None of that is worth attempting if we keep on burning fossil fuels at the rate we are.

Br Cornelius

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#21    Doug1o29

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Posted 02 May 2013 - 01:20 PM

View PostDieChecker, on 30 April 2013 - 03:04 AM, said:

It is just another Engineering project. I can think of lots of things to do.
1) Create more cloud cover...There are several methods. Reflects more sun = cooler ground = cooler Earth
2) Build chemical plants to draw carbon dioxide out of the air = Less CO2 = cooler Earth
3) Build giant heat exchangers that take the heat and sink it away somewhere, or convert it to electricity.
4) Make all blacktop surfaces, and rooftops white. More reflective = cooler surface = cooler Earth
5) Encourage (controlled) algae blooms in the ocean. The algea takes the carbon to the bottom of the ocean when it dies.
6) Possition an asteroid between the Earth and the Sun. Less light hitting the Earth = cooler surface = cooler Earth.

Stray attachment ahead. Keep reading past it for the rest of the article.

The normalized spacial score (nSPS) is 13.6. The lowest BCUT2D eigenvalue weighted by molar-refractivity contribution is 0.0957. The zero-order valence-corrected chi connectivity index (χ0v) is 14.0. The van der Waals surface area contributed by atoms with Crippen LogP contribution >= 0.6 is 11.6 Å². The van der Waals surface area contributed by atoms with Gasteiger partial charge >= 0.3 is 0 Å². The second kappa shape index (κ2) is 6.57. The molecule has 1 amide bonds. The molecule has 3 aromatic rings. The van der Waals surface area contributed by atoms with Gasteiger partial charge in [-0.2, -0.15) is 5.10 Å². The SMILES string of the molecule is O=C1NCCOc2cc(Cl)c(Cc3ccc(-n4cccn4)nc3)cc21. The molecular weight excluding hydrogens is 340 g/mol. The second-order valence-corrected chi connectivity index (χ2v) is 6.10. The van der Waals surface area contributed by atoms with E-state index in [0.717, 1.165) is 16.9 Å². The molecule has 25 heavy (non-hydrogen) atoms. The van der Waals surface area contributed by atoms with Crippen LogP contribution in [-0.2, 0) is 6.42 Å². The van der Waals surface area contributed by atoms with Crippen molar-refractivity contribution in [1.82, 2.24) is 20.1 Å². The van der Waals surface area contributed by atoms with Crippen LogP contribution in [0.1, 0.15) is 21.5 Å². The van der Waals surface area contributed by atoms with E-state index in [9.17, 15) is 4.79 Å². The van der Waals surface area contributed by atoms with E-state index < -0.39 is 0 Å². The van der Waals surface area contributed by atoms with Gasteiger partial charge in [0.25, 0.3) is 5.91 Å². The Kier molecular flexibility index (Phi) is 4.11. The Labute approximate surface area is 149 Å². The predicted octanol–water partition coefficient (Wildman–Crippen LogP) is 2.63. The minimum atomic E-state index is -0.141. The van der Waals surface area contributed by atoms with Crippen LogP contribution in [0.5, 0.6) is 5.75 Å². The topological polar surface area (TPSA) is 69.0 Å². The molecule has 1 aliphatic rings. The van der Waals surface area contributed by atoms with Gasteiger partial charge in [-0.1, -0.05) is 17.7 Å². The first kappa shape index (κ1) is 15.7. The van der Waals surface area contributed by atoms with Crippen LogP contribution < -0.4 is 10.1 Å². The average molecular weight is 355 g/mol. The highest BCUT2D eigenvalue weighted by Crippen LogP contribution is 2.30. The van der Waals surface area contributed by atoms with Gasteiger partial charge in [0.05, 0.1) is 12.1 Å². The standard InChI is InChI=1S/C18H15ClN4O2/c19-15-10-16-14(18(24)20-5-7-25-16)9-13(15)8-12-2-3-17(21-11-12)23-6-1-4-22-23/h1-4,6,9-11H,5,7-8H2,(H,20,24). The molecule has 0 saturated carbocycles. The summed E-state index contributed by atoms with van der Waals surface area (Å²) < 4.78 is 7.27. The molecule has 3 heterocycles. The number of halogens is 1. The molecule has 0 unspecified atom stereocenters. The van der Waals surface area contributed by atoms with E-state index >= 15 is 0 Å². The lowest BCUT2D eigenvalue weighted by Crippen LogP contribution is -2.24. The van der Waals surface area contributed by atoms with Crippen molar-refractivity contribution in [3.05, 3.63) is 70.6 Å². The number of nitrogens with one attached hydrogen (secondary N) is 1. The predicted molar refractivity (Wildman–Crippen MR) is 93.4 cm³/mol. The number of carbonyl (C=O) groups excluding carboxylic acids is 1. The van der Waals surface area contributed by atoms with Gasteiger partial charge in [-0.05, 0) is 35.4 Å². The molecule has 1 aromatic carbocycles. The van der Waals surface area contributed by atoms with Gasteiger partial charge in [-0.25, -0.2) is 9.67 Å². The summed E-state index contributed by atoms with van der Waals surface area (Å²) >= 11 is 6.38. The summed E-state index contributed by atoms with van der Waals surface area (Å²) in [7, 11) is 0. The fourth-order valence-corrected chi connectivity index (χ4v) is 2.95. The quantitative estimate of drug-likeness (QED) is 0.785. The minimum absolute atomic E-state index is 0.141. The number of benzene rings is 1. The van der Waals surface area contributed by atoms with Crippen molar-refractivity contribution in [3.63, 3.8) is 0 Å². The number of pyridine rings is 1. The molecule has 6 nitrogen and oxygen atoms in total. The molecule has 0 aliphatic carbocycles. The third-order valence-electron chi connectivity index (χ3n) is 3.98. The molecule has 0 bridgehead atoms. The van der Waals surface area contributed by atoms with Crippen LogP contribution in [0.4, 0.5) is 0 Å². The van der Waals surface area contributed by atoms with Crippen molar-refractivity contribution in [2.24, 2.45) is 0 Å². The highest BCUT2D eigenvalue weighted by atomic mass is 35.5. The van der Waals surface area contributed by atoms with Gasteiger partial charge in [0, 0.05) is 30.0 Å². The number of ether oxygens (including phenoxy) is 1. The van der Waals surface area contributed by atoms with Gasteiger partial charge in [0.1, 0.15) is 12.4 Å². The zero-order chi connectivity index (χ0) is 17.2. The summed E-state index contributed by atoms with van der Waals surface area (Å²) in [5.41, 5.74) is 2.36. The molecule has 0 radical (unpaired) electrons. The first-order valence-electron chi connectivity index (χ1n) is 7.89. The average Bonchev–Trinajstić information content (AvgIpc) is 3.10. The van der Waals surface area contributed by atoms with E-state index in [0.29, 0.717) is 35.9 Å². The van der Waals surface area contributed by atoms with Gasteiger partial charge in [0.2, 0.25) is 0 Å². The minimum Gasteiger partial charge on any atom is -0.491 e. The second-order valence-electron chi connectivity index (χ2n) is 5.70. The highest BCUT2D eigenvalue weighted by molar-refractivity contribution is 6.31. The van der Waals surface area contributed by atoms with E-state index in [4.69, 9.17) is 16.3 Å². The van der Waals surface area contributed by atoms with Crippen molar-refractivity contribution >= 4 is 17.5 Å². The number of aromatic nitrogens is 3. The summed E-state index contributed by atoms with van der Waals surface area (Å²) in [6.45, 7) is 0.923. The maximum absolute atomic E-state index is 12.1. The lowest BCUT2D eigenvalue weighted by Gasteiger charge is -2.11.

7) Individual efforts... http://environment.a...balwarmtips.htm
8) Supposedly burning Fossil Fuels, such as gasoline in cars and coal in electric plants, is the #1 contributor to Global Warming. So anything that would cut that fossil fuel usage would help.
-  Electric cars
-  Clean coal plants
So, what didn't you think of?  There's always a wrench around, waiting to fall into the machinery.  Unanticipated and unintended consequences are the bane of engineering projects.

The people who built Three Mile Island thought they were building a safe power plant.  Same at Fukushima.  Same at Chernobyl.  Same at Chalk River.  Same at Detroit Fermi.  Same at Idaho #3.  At Detroit Fermi it was a malfunctioning safety device that caused the meltdown.